4.1. Currently the Bill does not make any firm commitment on how shared stocks should be managed. The UK must cooperate and agree shared stock Total Allowable Catches with the EU and other coastal states on the same MSY-compliant basis, in line with UNCLOS and the UN Fish Stocks Agreement (UNFSA). Setting catch limits must take account of the precautionary approach, particularly where stocks are data-deficient, whether or not they are subject to quota. Therefore, the Bill should be amended to ensure that there is an overarching provision to the effect that the Secretary of State must take all necessary steps to ensure that access to shared stocks in UK waters by all vessels (irrespective of national origin), and by UK vessels wherever they fish, is contingent on all parties reaching agreement on TACs for those stocks, consistent with MSY (or else a precautionary approach to non-quota stocks) as advised by the most reliable scientific body. The Bill should also specify that the Secretary of State will make publicly available an annual report on the steps taken in pursuit of such agreement.

5. Protection of the wider marine environment.

5.1. We welcome the inclusion within the Bill to extend powers across the UK administrations to manage fishing activity for the purposes of the conservation of marine species and habitats both within and beyond Marine Protected Areas/Marine Conservation Zones. These powers will further allow the management of fishing activities in the offshore zone (12-200nm) for marine conservation outcomes.

6. Access of foreign vessels to UK waters

6.1. We welcomed the White Paper’s assertion that the terms of negotiating access to UK waters by vessels from EU and other coastal states after 2020 must be conditional on compliance with the same sustainability rules, standards and practices applicable to the UK. Whilst there are references in the Bill (clauses 8, 11 & 12) to only allowing foreign fleets to fish UK waters in accordance with terms of their licence, it is disappointing that the Bill contains no provision that specifies that access of foreign vessels be contingent on compliance with the same rules and environmental standards as those applied to UK boats. On a technicality, we also note that in clause 12(4)(a) of the Bill, a licence granted to a foreign fishing boat ‘must name the fishing boat in respect of which it is granted’; however, while necessary, stipulating the name alone is not sufficient and the Bill needs to be amended to require also the ‘unique vessel identifier’.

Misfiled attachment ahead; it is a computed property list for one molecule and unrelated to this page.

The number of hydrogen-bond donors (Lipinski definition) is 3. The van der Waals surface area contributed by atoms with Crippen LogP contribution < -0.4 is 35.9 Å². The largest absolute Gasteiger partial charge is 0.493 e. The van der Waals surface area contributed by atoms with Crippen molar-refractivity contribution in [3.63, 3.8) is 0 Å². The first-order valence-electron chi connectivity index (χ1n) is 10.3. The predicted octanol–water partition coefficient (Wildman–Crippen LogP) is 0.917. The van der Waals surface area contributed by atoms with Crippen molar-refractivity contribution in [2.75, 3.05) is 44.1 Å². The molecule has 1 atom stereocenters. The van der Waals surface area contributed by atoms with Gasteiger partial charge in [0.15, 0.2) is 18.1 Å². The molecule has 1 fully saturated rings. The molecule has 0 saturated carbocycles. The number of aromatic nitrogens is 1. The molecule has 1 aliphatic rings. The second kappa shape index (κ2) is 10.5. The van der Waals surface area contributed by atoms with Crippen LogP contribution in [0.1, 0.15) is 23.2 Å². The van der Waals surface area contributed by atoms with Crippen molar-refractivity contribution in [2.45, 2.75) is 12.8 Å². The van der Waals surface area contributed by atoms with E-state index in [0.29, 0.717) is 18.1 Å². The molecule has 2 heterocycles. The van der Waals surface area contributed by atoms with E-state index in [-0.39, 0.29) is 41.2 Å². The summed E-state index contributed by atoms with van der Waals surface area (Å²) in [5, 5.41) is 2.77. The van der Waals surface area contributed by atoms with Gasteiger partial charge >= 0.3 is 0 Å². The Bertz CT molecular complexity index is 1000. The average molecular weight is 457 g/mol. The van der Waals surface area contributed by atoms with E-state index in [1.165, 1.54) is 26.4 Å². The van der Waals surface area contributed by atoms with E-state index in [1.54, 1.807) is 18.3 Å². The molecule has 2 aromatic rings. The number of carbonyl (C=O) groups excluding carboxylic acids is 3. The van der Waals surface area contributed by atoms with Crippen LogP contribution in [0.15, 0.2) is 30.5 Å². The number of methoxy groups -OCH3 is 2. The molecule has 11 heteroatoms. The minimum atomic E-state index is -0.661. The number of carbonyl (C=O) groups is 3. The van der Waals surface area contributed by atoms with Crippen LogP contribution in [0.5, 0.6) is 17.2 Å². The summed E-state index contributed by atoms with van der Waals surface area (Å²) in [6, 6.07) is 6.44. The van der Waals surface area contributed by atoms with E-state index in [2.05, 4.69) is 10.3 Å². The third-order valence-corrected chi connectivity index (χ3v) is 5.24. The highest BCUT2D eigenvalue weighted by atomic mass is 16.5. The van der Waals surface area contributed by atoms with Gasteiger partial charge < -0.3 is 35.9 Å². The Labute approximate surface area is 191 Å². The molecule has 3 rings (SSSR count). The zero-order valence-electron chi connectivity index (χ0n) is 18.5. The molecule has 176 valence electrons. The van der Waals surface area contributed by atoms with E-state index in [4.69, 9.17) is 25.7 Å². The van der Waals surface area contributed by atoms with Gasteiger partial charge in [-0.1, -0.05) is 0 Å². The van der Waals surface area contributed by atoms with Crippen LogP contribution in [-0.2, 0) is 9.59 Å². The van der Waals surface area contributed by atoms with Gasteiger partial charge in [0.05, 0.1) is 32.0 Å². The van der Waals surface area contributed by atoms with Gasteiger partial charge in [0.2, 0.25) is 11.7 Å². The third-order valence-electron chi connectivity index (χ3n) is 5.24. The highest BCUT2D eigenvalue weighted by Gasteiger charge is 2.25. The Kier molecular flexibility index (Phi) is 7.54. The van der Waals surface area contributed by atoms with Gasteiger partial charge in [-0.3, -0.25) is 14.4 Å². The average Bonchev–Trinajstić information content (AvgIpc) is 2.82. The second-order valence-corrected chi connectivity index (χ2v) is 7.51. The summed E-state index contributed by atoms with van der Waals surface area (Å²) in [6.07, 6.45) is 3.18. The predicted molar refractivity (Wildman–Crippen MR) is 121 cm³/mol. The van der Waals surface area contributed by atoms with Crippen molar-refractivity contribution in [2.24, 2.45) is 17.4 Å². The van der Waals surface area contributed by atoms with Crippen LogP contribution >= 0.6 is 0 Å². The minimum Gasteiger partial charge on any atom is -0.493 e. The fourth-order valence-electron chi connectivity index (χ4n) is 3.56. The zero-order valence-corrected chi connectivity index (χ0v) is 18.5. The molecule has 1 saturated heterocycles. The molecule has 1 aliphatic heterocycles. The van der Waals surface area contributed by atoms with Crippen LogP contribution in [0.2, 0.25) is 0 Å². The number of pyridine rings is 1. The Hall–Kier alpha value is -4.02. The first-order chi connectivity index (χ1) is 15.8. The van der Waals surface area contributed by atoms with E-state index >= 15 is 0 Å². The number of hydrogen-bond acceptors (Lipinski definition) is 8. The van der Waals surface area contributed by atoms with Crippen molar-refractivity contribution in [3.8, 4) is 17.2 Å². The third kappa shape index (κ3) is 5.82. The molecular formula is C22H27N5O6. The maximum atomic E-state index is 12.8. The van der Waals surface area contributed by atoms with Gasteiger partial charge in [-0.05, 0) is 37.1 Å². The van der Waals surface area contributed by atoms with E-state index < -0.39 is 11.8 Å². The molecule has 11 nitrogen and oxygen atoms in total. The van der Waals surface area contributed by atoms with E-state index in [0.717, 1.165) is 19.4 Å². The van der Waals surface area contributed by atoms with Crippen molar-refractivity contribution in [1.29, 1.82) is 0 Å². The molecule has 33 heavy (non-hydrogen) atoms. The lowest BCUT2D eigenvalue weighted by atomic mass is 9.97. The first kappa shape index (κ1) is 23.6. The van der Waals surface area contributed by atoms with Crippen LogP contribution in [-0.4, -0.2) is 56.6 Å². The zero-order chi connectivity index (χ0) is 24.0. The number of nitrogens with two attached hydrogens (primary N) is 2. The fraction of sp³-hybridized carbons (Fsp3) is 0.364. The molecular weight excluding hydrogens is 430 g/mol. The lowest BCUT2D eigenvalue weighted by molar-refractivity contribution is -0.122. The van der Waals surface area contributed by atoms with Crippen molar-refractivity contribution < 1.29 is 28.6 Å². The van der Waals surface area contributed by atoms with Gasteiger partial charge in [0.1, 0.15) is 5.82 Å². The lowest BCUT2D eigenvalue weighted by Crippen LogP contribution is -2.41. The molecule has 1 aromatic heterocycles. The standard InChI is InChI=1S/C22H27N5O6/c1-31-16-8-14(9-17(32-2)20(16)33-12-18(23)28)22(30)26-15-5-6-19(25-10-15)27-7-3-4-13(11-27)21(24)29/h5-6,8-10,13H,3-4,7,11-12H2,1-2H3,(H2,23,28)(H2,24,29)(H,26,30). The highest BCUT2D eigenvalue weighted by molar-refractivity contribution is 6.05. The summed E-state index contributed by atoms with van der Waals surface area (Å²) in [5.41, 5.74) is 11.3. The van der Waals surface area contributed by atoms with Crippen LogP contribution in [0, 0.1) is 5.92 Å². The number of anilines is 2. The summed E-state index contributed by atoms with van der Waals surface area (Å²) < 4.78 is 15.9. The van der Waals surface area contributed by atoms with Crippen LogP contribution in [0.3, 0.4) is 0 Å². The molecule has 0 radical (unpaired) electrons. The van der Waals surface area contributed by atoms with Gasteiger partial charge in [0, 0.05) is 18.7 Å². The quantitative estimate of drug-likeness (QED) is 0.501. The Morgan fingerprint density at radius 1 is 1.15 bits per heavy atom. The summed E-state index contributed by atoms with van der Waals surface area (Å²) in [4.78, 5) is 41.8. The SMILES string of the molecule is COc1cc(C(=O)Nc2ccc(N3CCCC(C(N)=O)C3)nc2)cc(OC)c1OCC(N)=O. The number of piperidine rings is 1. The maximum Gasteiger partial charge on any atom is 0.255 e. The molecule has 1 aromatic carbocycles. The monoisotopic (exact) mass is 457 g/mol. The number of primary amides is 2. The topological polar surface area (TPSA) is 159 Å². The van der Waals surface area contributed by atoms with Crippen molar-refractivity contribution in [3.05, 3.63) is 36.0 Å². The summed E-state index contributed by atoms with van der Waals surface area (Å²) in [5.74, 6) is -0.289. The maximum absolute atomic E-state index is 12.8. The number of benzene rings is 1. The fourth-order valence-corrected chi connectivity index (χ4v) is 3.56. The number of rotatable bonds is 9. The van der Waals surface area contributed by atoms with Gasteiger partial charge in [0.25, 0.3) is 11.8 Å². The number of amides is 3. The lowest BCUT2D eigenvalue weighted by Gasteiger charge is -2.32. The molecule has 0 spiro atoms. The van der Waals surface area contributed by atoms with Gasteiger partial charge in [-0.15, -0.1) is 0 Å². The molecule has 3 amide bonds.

7. Robust monitoring and enforcement mechanisms.

7.1. As it stands, the Bill contains no provisions to deal with monitoring and enforcement. The legislation enshrined in the Bill must be underpinned by effective monitoring, control and enforcement, applicable to all fleets, whether UK vessels fishing in and beyond UK waters, or foreign vessels fishing in UK waters. For compliance, fisheries must operate in a transparent and accountable way with fully documentation of catches. The Bill is deficient in not committing explicitly to fully documented fisheries, even though the White Paper included a whole section on ‘Collecting the best scientific data by the most modern methods’ (section 2.5, pp 29-30).

7.2. In support of this, Remote Electronic Monitoring with CCTV (REM) should be introduced as standard for all over-10m vessels fishing in UK waters, regardless of origin, and to UK vessels fishing elsewhere.

7.3. Framed in the Bill, the new UK fisheries policy should ensure that, in the future, all infringements to fisheries law are sanctioned by effectively deterrent policies. UK fisheries enforcement policy does not currently guarantee this. For example, a 2017 report [5] from the European Court of Auditors highlighted that, in Scotland [the focus chosen for the UK inspection], ‘in practice, most of the action taken following infringement involved advisory letters and verbal and written warnings. These "soft measures" were applied even in cases of serious infringements….and the measures did not seem to prevent recurrence. Even though the inspection efforts and coverage were higher than in other Member States, the recurrence was greater, which indicates that the sanctions were less dissuasive’.

8. Allocation of fishing opportunities

8.1. Whilst Article 17 of the CFP has been retained and amended to state that relevant national authorities shall use transparent and objective criteria including those of an environmental, social and economic nature when allocating fishing opportunities, this still results in a lack of transparency in how fishing opportunities will be distributed. Fish are a public resource and the rights to catch them are therefore a public asset. The Bill should make it explicit that existing and new opportunities should be allocated according to transparent and objective environmental, social and economic criteria to incentivise the most sustainable fishing practices. Failure to allocate fishing opportunities according to such criteria has the particular potential to disadvantage those small-scale inshore vessels whose fishing activity has low impact on stocks and the wider marine environment, with wider ramifications for sustaining the livelihoods of local coastal communities on which such fishing is reliant.

December 2018


[1] Regulation (EU) No 1380/2013 of the European Parliament and of the Council of 11 December 2013 on the Common Fisheries Policy

[2] https://eur-lex.europa.eu/legal-content/EN/TXT/PDF/?uri=CELEX:52012DC0665&from=EN

[3] http://www.mccip.org.uk/media/1818/mccip-sandeels-and-their-availability-as-prey.pdf

[4] Directive 2008/56/EC of the European Parliament and of the Council of 17 June 2008 establishing a framework for community action in the field of marine environmental policy

[5] https://www.eca.europa.eu/Lists/ECADocuments/SR17_8/SR_FISHERIES_CONTROL_EN.pdf

 

Prepared 18th December 2018